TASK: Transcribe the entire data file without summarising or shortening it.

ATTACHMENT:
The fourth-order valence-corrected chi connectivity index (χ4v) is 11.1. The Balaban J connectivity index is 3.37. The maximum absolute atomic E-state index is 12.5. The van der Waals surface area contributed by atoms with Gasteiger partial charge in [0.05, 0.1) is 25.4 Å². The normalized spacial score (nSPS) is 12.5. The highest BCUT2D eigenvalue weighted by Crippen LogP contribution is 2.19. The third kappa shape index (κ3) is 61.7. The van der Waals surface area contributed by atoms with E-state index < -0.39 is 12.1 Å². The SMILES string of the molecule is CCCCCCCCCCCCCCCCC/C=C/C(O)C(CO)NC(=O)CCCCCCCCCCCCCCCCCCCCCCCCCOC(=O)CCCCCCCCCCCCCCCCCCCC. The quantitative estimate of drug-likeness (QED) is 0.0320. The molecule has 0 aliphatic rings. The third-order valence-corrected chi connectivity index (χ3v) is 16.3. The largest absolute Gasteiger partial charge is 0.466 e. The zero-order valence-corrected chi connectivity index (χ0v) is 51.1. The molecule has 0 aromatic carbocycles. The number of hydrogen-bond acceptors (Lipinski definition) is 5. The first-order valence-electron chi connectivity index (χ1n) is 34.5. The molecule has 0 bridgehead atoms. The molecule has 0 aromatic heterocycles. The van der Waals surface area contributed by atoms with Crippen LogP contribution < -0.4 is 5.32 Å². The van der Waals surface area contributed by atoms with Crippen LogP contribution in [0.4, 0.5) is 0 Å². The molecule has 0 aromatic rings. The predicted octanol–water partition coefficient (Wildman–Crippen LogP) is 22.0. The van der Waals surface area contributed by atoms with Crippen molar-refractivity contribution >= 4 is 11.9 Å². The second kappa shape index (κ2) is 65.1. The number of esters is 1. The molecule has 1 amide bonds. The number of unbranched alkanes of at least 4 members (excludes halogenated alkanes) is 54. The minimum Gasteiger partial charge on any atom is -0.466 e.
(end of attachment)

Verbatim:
The fourth-order valence-corrected chi connectivity index (χ4v) is 11.1. The Balaban J connectivity index is 3.37. The maximum absolute atomic E-state index is 12.5. The van der Waals surface area contributed by atoms with Gasteiger partial charge in [0.05, 0.1) is 25.4 Å². The normalized spacial score (nSPS) is 12.5. The highest BCUT2D eigenvalue weighted by Crippen LogP contribution is 2.19. The third kappa shape index (κ3) is 61.7. The van der Waals surface area contributed by atoms with E-state index < -0.39 is 12.1 Å². The SMILES string of the molecule is CCCCCCCCCCCCCCCCC/C=C/C(O)C(CO)NC(=O)CCCCCCCCCCCCCCCCCCCCCCCCCOC(=O)CCCCCCCCCCCCCCCCCCCC. The quantitative estimate of drug-likeness (QED) is 0.0320. The molecule has 0 aliphatic rings. The third-order valence-corrected chi connectivity index (χ3v) is 16.3. The largest absolute Gasteiger partial charge is 0.466 e. The zero-order valence-corrected chi connectivity index (χ0v) is 51.1. The molecule has 0 aromatic carbocycles. The number of hydrogen-bond acceptors (Lipinski definition) is 5. The first-order valence-electron chi connectivity index (χ1n) is 34.5. The molecule has 0 bridgehead atoms. The molecule has 0 aromatic heterocycles. The van der Waals surface area contributed by atoms with Crippen LogP contribution < -0.4 is 5.32 Å². The van der Waals surface area contributed by atoms with Crippen LogP contribution in [0.4, 0.5) is 0 Å². The molecule has 0 aromatic rings. The predicted octanol–water partition coefficient (Wildman–Crippen LogP) is 22.0. The van der Waals surface area contributed by atoms with Crippen molar-refractivity contribution >= 4 is 11.9 Å². The second kappa shape index (κ2) is 65.1. The number of esters is 1. The molecule has 1 amide bonds. The number of unbranched alkanes of at least 4 members (excludes halogenated alkanes) is 54. The minimum Gasteiger partial charge on any atom is -0.466 e.